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The last 18 months have certainly thrown a few changes and challenges our way! COVID and the lockdowns and quarantines it brought with it has seen millions globally have to suddenly work from home.
COVID has also undoubtedly changed how a lot of people and companies feel about home working, as it’s become clear that some roles can be as productive when performed remotely, accelerating a workplace revolution along the way.
For many, these new models of working are here to stay and now, as the dust has started to settle, the time has come to reflect on what we have all learned and utilize this experience and knowledge to create an optimal workplace of the future.
Working from home has so many benefits; a 1- minute commute, casual dress , and being in to sign for all your Amazon deliveries, but the harsh truth is it isn’t a one size fits all.
Often the reality can be far from the hype - having a productive and rewarding relationship for everyone can be hard if based only digitally.
Company culture may need to be developed and reinforced in new ways to ensure the distributed workforce has full knowledge of the norms and values expected of them. Employees are able to build relationships and gain the implicit knowledge that is so much easier to pass on when everyone comes into the workplace.
The good news is that already companies are progressively adopting training in the cultural, social ,and relationship aspects of remote work, with results from a recent PwC survey showing that 64% of executives plan to invest in training leaders to manage a more virtual workforce.
But, there is no still no getting away from the fact that home working can see many struggling with social isolation. Work truly is a place where we make real connections and relationships, especially for new members of a team.
As a remote worker, you can run a real risk of being ignored for work opportunities as managers simply forget to develop and promote home workers in favor of employees they see more often in the workplace.
You also can miss out on learning experiences that happen just because you were there, or that really useful piece of information or instant feedback you heard when chatting at the water cooler or in the break room.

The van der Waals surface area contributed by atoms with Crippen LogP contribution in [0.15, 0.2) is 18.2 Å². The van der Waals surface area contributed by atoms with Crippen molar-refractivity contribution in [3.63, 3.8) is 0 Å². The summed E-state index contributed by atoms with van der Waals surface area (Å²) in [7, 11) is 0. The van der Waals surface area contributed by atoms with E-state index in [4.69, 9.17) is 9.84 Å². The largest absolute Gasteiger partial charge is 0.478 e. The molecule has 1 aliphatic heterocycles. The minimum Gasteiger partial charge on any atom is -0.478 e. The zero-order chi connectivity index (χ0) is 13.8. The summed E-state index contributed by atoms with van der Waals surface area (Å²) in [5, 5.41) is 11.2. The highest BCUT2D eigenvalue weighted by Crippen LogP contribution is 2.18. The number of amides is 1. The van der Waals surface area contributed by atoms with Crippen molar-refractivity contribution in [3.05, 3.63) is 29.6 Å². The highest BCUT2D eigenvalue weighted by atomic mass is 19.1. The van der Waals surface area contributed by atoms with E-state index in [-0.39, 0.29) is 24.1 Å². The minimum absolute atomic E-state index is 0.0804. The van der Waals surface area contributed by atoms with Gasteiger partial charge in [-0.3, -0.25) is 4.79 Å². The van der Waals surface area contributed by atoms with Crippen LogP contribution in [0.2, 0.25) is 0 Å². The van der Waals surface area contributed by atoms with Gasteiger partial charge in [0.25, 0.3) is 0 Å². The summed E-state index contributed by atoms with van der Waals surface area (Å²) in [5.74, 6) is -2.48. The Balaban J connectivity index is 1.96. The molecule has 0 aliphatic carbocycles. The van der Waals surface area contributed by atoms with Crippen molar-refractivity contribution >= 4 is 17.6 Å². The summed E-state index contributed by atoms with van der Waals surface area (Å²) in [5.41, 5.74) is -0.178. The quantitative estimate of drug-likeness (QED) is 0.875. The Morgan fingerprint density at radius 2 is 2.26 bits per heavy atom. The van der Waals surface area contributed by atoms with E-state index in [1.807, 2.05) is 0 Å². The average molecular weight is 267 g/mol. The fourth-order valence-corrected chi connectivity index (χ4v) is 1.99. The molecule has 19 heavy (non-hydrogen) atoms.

Remote employees need to be proactive so they remain visible and on their manager’s radar to ensure they are viewed as engaged and productive. Companies also need to adapt and train to ensure they maintain equity between home and on-site workers.
Being a great leader for many companies means being present and visible; not easy if you or your team work remotely.
It can't be denied that it is easier to supervise when you are present with your team as you have so many opportunities throughout the day to reinforce your message and monitor performance.
Offering great leadership remotely can make building and maintaining necessary relationships so much harder - it is vital to use technology to imitate in-person connectivity.
Recruiting strategies may also need to adapt to ensure the workforce (and especially leaders) have the skills and competencies to excel in a remote working environment. This includes effective virtual communication skills, being self-motivated and able to take initiative.
For many workers, advances in technology over recent years have made working from home possible during COVID. For so many ,however, being present on-site to do a task, often as part of a team, or to use specific site-based equipment, is still very much necessary.
No matter the advances in technology, ask any Construction Superintendent and they will tell you that there’s no replacement for eyes on inspection!
Significantly, a recent report highlighted that only 65% of Americans surveyed had fast enough internet to support viable video calls so there is a real need for the development of the digital infrastructure in parts of the country.
Therefore, maintaining some on-site connections is key to building a strong culture and camaraderie across the team.
We are all still reeling from recent events and it is going to be trial and error for many companies. The plus side though is although the rapid move to remote working due to Covid was unexpected, we now all have the opportunity to take a more proactive, strategic and intentional approach to company policies and management practices for both employers and employees.
If you’d like to know more or need to address changes in your workforce as remote working evolves get in touch, via email.